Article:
Garrett Hardin was a lad who not only thought a lot, but could also think well. I recently discovered a Hardin book I had not heard of, The Ostrich Factor — Our Population Myopia (1998). Hardin was an interesting blend of an ecological conservative, and a growth-hating political conservative who detested economists. I hoped that this book would provide fresh insights on the huge and difficult problem of overpopulation.
After Living Within Limits was published in 1993, critics noted that Hardin complained about overpopulation, but failed to provide a remedy. Hardin admitted that he had been intimidated by the explosive taboo on the subject, which incinerates every dreamer who blunders into it, foolishly preaching common sense. Hence, the ostrich factor — never touch 800-volt issues that are surrounded by large piles of scorched skeletons. You can’t win, so bury your head in the sand, and have a nice day!
There is a widespread fantasy, drilled into us by cultural myths, that our society is guided by reason and elevated moral principles. It’s silly nonsense, but we have a hard time seeing this. Many people waste their entire lives, sad victims of the tragedy of the consumers — powerful myths that compel us to spend our lives working, in order to move as much stuff as possible from nature to landfills, in order to gain the respect of our peer group, which suffers from the same mass hysteria. Well-trained consumers never question 800-volt myths.
Modern society is focused on the individual, not the community or ecosystem. I am all that matters. If I can gain status and respect by wiping out forests or fisheries, or throwing the planet’s climate out of balance, I will. I don’t care that I’m leaving behind a wasteland for future generations. Of course, if future generations were able to vote today, or if we were raised in a sane culture, our world would be radically different and far healthier.
Hardin was fascinated by the poisonous power of taboos, and he invited an imaginary Martian into his book, to observe our society as an objective outsider. (I wish he had used humans from the future.) The two of them explored uncomfortable notions that will make some readers squirm and snarl. They provide us with intense lessons about the powerful headlock that taboos have on our ability to think. Taboos push many commonsense ideas off limits, severely handicapping our freedom to think, forcing many to live like two-year olds, ecological psychopaths, or chronically depressed shoppers.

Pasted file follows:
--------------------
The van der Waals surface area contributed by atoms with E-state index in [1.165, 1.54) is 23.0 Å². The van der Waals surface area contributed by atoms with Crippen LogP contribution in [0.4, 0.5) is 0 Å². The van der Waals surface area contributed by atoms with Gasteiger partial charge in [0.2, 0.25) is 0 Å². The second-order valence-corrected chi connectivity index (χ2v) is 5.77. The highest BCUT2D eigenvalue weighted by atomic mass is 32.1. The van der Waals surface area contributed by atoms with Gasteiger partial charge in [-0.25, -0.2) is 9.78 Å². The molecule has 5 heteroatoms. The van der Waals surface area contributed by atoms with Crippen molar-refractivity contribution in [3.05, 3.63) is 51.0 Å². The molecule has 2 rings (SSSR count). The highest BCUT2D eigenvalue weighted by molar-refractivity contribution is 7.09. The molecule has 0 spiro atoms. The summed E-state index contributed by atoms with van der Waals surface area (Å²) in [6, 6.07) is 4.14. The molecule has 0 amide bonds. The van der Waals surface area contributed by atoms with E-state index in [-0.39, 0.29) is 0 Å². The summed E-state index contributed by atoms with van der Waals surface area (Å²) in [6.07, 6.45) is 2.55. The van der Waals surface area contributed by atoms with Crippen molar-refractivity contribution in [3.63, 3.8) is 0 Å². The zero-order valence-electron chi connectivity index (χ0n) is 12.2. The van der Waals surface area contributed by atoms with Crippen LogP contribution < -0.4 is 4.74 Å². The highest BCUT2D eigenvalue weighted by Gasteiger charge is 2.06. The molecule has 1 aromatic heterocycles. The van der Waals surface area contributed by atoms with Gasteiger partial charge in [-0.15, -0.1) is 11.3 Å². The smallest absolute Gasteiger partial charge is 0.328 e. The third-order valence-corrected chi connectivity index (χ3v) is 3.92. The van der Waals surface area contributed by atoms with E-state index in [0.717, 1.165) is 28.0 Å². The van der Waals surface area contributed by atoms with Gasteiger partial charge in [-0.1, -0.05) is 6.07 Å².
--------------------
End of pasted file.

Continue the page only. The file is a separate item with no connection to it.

Taboos vary from place to place and time to time. I was surprised to see that Hardin only mentioned abortion once, with regard to a quote from 1886, describing a situation where abortion was legal, but contraception was not. In that scenario, many physicians chose to break the law against providing contraception.
It is important to understand that many wild cultures had customs that encouraged population stability. Their ongoing survival depended entirely on food from the surrounding wild ecosystem, and too many mouths led to painful problems. Their utmost concern was the health and stability of the community, not the whims of individuals. They shared and cooperated. It was obvious to them that the carrying capacity of their ecosystem had genuine limits. For us, living in a temporary wonderland of supermarkets, limits are hard to imagine — until we crash into them.
The emergence of agriculture redefined carrying capacity, which varied from year to year, depending on the harvest. Limits on breeding weakened or vanished. Hardin quoted Tertullian, a third century Christian thinker from Tunisia, who was spooked by the misery of overpopulation (when the global population was 150 million).